Heavyweight funders also see the value in the transparent peer-review process, public judgments, and the system’s ability to address the issues of interdisciplinary research review as raised in Bammer (2016). That is why the young platform F1000Research received substantial support not long after its debut (Van Noorden, 2013), from Wellcome Trust in 2016 (Butler 2016) and Bill & Melinda Gates Foundation in 2017 (Butler 2017). As Begley and Ellis (2012) put it, social sciences now need that open review system, which helps facilitate a transparent discovery process leading to significant social benefits.
Open community dialogue.
We refer to an enlarged notion of “dialogue” that consists of technical expert discussions about scientific methods and computer codes (Eglen et al 2017) and the research communication processes that can be made available to the community for evaluation, critique, reuse or extension (Nosek et al 2015).
PubPeer has further incentivized the need for open community dialogue, as flagging a paper on the site is now perceived (incorrectly) by many as a threat. This is a technical expertise community that can help fix problems, deal with statistical weaknesses (that is to improve overall quality of manuscripts), and serve the quality gatekeeping for scientific outlets. PubPeer has been pushing what Eglen et al (2017) advocate, “Share the methods and computer codes.” In social sciences, their values help update and verify, “stylized facts,” in a Bayesian probabilistic world where, “an erroneous argument does not necessarily lead to a wrong conclusion,” due to Gödel’s theorem (Jaynes 2003).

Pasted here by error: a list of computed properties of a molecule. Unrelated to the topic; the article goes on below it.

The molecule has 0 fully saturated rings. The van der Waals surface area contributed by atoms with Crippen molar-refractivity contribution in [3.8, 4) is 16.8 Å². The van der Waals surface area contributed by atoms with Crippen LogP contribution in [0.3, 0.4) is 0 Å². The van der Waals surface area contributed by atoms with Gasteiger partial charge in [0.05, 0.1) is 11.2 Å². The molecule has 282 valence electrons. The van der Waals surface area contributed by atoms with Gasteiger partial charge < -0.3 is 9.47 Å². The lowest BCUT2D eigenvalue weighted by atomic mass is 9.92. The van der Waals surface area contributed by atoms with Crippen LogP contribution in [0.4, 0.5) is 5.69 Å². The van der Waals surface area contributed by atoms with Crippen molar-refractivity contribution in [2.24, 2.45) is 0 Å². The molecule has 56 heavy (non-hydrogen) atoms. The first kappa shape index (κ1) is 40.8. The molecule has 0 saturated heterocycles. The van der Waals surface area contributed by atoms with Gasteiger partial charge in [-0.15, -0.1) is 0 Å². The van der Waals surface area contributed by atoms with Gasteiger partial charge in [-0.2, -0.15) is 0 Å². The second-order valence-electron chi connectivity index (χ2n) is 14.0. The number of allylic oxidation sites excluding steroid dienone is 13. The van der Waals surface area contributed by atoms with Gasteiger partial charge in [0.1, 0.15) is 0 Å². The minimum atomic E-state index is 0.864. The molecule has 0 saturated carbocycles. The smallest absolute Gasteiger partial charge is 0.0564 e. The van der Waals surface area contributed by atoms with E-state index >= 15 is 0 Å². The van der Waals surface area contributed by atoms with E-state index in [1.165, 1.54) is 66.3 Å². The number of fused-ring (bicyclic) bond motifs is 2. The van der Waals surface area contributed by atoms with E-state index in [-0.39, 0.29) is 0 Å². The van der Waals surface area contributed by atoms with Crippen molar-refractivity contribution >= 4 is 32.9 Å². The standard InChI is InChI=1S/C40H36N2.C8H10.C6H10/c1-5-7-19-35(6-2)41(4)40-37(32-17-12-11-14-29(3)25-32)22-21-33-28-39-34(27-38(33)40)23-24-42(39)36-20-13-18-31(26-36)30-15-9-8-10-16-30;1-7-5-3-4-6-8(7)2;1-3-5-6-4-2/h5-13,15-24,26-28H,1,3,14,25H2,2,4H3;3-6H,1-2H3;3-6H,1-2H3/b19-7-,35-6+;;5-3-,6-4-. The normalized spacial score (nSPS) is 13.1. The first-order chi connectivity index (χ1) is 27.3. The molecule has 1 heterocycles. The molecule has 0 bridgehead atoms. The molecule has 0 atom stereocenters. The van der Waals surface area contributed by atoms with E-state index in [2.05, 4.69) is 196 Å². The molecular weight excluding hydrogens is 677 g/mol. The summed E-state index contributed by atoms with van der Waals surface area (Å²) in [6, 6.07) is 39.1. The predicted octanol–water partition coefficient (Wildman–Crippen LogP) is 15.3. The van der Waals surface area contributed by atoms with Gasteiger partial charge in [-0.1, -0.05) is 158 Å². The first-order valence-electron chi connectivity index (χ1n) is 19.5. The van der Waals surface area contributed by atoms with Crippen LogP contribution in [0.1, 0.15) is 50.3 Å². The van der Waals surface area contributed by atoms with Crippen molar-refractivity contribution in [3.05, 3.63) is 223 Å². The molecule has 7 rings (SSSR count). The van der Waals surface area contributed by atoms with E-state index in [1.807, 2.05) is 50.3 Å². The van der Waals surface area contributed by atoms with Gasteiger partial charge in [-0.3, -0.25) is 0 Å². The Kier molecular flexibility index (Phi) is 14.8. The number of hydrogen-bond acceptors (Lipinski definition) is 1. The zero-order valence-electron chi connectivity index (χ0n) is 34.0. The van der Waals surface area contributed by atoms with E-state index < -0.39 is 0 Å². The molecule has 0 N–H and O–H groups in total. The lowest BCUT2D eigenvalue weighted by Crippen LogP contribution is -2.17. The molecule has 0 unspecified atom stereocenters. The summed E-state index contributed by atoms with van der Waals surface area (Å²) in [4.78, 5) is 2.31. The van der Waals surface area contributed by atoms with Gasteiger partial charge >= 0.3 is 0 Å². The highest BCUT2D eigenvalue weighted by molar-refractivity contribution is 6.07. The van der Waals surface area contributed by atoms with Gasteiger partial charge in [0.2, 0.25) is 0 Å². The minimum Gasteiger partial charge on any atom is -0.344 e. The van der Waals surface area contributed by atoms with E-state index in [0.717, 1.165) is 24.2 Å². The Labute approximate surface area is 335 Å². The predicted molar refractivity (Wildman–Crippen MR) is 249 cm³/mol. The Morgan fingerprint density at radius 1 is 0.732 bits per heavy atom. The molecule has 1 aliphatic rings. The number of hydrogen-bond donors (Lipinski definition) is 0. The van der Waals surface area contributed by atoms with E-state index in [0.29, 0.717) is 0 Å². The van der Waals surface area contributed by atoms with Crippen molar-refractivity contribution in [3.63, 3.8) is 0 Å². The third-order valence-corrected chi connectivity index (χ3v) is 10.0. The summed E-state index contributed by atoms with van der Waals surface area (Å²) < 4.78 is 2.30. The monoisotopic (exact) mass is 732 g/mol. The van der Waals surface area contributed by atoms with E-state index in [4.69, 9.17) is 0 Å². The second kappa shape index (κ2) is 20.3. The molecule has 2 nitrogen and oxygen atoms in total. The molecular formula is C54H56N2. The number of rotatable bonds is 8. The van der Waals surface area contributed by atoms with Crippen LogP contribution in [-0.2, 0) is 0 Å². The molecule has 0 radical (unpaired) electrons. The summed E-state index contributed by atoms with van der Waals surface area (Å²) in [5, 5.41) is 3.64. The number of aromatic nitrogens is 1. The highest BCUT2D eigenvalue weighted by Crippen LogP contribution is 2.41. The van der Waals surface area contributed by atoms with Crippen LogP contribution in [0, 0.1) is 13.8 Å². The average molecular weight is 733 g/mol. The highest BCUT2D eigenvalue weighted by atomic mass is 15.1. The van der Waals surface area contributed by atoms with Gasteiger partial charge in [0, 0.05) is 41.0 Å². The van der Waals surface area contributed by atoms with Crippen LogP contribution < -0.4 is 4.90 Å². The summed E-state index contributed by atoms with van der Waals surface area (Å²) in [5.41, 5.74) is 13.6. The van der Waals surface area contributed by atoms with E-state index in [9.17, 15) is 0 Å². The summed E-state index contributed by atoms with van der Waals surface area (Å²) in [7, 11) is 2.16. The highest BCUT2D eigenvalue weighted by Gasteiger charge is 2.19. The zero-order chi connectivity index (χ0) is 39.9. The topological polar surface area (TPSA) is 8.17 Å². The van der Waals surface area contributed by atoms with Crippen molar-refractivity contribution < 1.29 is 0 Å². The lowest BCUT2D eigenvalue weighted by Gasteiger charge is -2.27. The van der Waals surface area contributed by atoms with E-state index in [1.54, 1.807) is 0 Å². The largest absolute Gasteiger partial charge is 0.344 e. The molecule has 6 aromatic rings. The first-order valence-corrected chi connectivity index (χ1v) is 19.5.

Nowadays, protecting trust in social sciences also means engaging in open community dialogue, which helps to safeguard robustness and improve efficiency of research methods. The combination of open data, open review and open dialogue may sound simple but implementation in the real world will not be straightforward. However, in view of Begley and Ellis’s (2012) statement that, “the scientific process demands the highest standards of quality, ethics and rigour,” they are worth implementing. More importantly, they are feasible to work on and likely will help to restore plausibility to social sciences research. Therefore, I feel it likely that the triplet of open data, open review and open dialogue will gradually emerge to become policy requirements regardless of the research funding source.